In the morning everyone gets breakfast in the house on their own schedule. Karen starts school with the kids and some of the everyday chores get done in the morning. It is very dusty here, so sweeping is a daily task. The trash goes out to the compost, burn pit, or non-burn trash pit. The water filter is refilled as necessary, and someone may make yogurt or cook some granola in the sun oven. If we need food for dinner, someone will go to the market to get meat from the butcher, tomatoes, cabbage, eggs, sugar, flour, mangoes, onions, garlic, hibiscus for tea, milk powder, tomato paste, rice, lentils, beans, pasta, bread or pita, and many other basic food items. Occasionally we can also get pineapple, bananas, citrus or other fresh fruits and vegetables. It seems that every time we go to the market, there are more things available.

During the days I have been meeting with people from the community, working on small projects around the compound, observing work being done by other NGOs and local water technicians, or just learning about the local culture and community.

I haven't started structured language learning yet, but I am planning on dedicating one day a week to learning Moru and some basic Arabic so that I can communicate with the people who are using the hand pumps, gathering the water, serving as the pump caretakers, selling goods at the market, and living as our neighbors. I am praying that I would build relationships with some Sudanese women, but a relationship cannot function on the three phrases I know. Everyone is so excited and encouraging when I say the few phrases that I have already learned.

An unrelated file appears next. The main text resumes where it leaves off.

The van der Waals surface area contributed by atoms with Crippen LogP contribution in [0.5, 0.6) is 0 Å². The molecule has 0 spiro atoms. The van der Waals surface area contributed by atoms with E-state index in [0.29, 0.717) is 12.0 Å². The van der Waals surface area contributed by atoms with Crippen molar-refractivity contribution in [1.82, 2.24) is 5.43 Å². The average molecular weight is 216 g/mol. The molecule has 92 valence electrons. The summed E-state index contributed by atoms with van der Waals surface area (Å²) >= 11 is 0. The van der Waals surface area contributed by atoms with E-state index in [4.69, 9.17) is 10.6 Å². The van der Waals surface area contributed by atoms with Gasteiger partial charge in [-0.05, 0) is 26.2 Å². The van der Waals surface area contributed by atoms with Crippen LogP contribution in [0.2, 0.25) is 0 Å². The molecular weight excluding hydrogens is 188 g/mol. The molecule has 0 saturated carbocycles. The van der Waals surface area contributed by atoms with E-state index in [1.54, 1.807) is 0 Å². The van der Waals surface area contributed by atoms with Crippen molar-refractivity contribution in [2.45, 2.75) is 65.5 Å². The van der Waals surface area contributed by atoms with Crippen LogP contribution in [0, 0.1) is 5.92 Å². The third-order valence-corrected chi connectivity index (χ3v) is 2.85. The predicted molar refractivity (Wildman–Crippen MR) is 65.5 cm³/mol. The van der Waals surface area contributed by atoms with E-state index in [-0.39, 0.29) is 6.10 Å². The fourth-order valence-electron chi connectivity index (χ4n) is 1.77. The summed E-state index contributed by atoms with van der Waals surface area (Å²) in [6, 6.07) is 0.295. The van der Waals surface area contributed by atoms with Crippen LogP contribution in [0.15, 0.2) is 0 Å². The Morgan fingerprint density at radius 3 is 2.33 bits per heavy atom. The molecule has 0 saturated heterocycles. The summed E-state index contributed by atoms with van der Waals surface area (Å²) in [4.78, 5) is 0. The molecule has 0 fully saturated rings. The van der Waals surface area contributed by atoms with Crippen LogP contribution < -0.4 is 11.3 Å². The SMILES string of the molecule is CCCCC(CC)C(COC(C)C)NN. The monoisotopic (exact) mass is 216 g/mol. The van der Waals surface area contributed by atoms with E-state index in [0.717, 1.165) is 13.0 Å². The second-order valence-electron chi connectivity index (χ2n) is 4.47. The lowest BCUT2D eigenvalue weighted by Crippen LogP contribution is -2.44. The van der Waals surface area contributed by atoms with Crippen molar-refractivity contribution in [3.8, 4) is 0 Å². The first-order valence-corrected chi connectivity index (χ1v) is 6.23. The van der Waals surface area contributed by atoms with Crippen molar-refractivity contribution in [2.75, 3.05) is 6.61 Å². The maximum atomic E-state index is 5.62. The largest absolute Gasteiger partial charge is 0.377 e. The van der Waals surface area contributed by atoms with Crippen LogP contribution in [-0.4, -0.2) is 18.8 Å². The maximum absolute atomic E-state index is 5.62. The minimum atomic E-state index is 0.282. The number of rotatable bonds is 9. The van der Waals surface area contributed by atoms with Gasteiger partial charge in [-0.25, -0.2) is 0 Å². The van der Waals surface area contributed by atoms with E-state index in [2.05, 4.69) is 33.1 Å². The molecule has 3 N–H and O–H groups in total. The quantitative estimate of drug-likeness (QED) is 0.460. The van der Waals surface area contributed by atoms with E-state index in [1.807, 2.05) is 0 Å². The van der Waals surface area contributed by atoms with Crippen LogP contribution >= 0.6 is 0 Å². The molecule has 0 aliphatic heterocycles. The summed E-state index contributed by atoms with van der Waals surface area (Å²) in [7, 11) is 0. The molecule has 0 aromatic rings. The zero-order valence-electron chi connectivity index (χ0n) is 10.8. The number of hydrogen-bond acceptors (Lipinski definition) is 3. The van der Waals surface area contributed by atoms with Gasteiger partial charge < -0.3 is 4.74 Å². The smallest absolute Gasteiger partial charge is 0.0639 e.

Wednesday, May 13, 2009

First Weeks In Sudan

We made it safely to Sudan! I have been adjusting to the new food, climate, culture, and many more new things. I am staying in a safari tent next to the main house with Larissa. The tent is spacious and cools down at night more than the main house, but it also gets very hot during the day. Larissa and I pretty much stay in the main house during the day to avoid the heat of the tent. The rest of our things arrived several days later, including my bike. Having a bike has made moving around Mundri a lot easier. I also have my own sheets on my bed, which somehow makes it feel more like my home.